Friday, February 21, 2020

European Hornets and Poet Intro

Welcome to Poetry Friday.  You can find the whole kidlit poetry gang today at Cheriee Weichel's blog, which introduces a wonderful Canadian poet. Find her here.

I felt the need to do a follow-up on the hornets' nest that blew down out of a tree and into my backyard a few weeks ago. One person asked what happened to the hornets. That set me to discovery. I learned that the type of nest I found is made by European hornets, and the only hornet to survive over the winter is the new queen, who goes underground. The rest of the hornets die with the cold weather. It was a relief to know I had nothing to fear from the nest that had blown into my yard, but I admit some mixed feelings about the hornets.

I started looking for a hornet poem, and found one by an Irish poet who went by the name of Padraic Colum (1881-1972). I had not heard of him previously, but he was quite well known and prolific, and so I decided to introduce him. You can read more about his life here.

I rather like his poem about the hornet's nest, but I must confess I still puzzle over the third couplet. I think I get the gist of it, but ... maybe you can help me? At the very least, I hope you will enjoy his imagery.

How strangely like a churchyard skull
The thing that’s there amongst the leaves!

A Hornets’ nest; but stir the branch
And they’ll be round your head and ears!

So wary ana so weaponed,
How do they not possess the wold?

Their lives a watch, their act a doom,
Of their own terrors they must die!

Livid, uneyed, articulate,
How like a skull their nest they make!

Padraic Colum

Image result for hornet's nest images
That's it for me this week. I hope you enjoyed this poem and poet, and I hope you might take a look at my new posting of Grandma Pierce's diary for July 1928. Her life on a farm in Iowa comes to life in her diary, and...I've included a classic picture of her with my aunt and my mother.  Click on the link under archive.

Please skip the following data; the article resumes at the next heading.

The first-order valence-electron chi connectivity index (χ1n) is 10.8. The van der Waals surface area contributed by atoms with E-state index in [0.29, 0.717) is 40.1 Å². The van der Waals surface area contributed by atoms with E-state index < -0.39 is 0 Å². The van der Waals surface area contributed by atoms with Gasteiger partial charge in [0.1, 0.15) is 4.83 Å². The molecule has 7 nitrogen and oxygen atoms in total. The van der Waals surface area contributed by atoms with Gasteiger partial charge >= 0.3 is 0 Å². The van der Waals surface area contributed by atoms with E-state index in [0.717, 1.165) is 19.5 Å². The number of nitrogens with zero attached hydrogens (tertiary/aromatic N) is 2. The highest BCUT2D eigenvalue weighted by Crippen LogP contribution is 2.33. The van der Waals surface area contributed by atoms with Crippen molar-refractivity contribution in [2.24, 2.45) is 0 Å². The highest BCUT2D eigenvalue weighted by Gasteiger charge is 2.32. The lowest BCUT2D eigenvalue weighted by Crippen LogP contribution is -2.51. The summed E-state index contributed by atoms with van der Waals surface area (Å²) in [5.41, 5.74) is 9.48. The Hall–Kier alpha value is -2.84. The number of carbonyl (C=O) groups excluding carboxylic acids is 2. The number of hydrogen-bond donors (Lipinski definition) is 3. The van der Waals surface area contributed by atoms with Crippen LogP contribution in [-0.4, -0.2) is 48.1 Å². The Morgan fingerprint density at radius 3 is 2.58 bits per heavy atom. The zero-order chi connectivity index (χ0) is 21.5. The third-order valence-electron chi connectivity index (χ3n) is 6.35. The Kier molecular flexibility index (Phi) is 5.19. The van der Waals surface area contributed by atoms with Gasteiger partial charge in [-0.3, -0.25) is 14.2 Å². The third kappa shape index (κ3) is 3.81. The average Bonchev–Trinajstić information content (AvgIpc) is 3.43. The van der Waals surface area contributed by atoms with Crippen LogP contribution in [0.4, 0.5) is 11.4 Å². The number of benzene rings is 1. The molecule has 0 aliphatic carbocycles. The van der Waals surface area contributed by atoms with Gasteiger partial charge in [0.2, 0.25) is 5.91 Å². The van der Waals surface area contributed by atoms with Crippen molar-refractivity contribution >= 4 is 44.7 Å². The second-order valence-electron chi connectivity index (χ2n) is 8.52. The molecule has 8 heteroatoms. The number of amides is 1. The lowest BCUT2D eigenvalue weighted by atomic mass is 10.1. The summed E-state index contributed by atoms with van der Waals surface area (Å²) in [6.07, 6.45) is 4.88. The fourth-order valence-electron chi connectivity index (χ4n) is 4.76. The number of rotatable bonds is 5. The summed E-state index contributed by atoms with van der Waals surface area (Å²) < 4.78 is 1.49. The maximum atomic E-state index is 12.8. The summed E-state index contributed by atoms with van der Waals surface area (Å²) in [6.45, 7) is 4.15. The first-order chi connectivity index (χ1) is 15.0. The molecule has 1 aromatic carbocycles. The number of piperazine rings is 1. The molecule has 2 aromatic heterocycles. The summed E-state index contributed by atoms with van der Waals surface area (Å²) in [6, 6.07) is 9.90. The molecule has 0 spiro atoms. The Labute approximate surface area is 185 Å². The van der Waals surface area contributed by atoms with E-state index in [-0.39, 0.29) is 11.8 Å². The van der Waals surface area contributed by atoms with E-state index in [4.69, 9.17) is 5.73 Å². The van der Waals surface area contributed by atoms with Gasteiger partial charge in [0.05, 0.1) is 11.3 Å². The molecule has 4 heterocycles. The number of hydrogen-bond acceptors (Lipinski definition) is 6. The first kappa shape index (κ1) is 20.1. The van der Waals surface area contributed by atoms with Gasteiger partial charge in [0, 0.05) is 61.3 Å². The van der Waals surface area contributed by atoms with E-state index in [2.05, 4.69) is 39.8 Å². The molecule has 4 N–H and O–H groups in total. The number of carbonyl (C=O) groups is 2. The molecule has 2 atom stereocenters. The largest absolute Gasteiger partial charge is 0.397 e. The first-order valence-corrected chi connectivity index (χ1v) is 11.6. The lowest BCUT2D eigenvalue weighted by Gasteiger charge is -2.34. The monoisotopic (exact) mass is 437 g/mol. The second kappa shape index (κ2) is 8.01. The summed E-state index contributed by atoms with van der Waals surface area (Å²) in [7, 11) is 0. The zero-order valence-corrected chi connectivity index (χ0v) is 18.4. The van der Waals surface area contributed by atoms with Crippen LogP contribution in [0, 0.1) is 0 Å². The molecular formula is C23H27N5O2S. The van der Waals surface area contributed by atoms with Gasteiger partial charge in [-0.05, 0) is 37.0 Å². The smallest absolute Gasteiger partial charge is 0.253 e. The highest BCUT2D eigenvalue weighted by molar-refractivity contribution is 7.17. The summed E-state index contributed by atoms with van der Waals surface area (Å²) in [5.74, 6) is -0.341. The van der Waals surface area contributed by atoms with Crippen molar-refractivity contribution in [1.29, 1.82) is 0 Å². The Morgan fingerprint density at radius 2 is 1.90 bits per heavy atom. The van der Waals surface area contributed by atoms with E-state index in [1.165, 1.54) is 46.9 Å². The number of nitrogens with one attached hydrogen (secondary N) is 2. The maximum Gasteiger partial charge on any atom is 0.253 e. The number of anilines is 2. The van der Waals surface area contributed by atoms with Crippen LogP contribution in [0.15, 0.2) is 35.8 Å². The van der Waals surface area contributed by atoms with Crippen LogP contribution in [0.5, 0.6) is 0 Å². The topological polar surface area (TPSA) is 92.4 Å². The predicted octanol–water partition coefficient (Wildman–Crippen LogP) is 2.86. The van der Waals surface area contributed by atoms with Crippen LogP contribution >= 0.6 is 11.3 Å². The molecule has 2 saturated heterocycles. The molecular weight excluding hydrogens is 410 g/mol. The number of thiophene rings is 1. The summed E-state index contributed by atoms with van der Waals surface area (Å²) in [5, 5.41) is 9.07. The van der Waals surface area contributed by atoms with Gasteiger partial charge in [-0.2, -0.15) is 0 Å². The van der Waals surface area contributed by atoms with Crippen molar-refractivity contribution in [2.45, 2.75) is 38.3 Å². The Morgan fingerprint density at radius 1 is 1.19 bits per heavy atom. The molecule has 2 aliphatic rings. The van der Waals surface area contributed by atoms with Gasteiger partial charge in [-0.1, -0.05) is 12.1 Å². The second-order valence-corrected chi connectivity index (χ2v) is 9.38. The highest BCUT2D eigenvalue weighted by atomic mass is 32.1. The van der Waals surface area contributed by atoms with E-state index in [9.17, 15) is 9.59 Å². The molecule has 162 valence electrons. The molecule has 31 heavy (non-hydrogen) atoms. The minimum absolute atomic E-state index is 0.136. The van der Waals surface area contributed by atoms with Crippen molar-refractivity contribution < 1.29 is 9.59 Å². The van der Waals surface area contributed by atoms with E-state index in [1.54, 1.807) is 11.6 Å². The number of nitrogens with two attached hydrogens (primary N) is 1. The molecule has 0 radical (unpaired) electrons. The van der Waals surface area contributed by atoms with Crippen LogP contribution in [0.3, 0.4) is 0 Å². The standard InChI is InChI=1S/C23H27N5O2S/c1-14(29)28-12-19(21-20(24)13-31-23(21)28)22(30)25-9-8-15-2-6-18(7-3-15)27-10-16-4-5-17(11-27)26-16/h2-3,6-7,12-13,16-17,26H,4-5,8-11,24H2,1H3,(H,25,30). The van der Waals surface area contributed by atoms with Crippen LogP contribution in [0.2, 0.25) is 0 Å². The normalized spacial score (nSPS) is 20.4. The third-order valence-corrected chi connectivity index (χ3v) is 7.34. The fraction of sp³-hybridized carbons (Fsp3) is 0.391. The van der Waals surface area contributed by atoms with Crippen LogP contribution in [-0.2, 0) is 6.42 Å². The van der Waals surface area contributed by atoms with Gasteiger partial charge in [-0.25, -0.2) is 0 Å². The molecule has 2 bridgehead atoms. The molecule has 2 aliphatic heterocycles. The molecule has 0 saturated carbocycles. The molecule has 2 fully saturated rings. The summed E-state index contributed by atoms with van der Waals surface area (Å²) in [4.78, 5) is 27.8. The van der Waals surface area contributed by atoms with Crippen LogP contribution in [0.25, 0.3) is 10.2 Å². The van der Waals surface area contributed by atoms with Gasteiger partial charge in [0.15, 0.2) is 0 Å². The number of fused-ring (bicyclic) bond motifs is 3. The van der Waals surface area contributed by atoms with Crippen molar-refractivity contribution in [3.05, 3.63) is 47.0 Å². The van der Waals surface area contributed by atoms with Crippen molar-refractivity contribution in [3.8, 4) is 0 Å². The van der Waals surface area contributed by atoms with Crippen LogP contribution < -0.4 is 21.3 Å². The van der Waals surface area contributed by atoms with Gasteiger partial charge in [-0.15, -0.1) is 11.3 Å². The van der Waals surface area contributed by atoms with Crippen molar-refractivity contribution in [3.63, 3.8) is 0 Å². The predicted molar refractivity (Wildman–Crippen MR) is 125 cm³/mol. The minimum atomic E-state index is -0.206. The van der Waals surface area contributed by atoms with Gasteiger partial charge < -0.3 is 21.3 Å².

1. Wow, so interesting! I didn't know any of that about hornets. Could that "ana" be supposed to be "and?"

  2. Oh, I love this! I just discovered Padric by way of Catherine Flynn...because she shared his podcast. So, if you want more about his work, find Poetry Unbound. I love the line,
    "How do they not possess the wold?"
    Isn't that just like all of us? We could be the change if we wanted to be.
    Great poem.

  3. I've seen quite a few of these hornets' nests this past year and wondered if I'm simply more observant or if there are more of them. I love the poem you shared with its fascinating reflections on hornets. "Of their own terrors they must die." Wow!

  4. Wow, what a cool poem! I just took that third couplet to mean the poet is amazed that hornets don't rule the world, since they have such powerful weapons and everyone runs from them. I could be wrong, though! :>)

  5. I agree with the others about the third couplet, Karen. I enjoyed reading about his life, too, starting so young, achieving a lot. We've fought a few hornets around the neighborhood, not fun to have them buzzing near.

  6. I'm impressed that you followed your wonder to discover new learning and a new-to-you poet. And now I'm off to check out Grandma Pierce's diary.

  7. Thanks for this introduction to Padraic Colum. The poem reminded me of a very creepy novel, Nest, a novel by Kenneth Oppel - although his nest contained wasps.

  8. That is fascinating. I wonder if it's true for all hornets? (It perhaps not where I live, since it doesn't get that cold!)

  9. What a cool poem about hornets. I'll have to share it with my husband. He has found those hornet's nests in the woods. We have two large ones hanging in our basement. They are definitely a conversation starter.

    1. Always nice to hear about another nature enthusiast!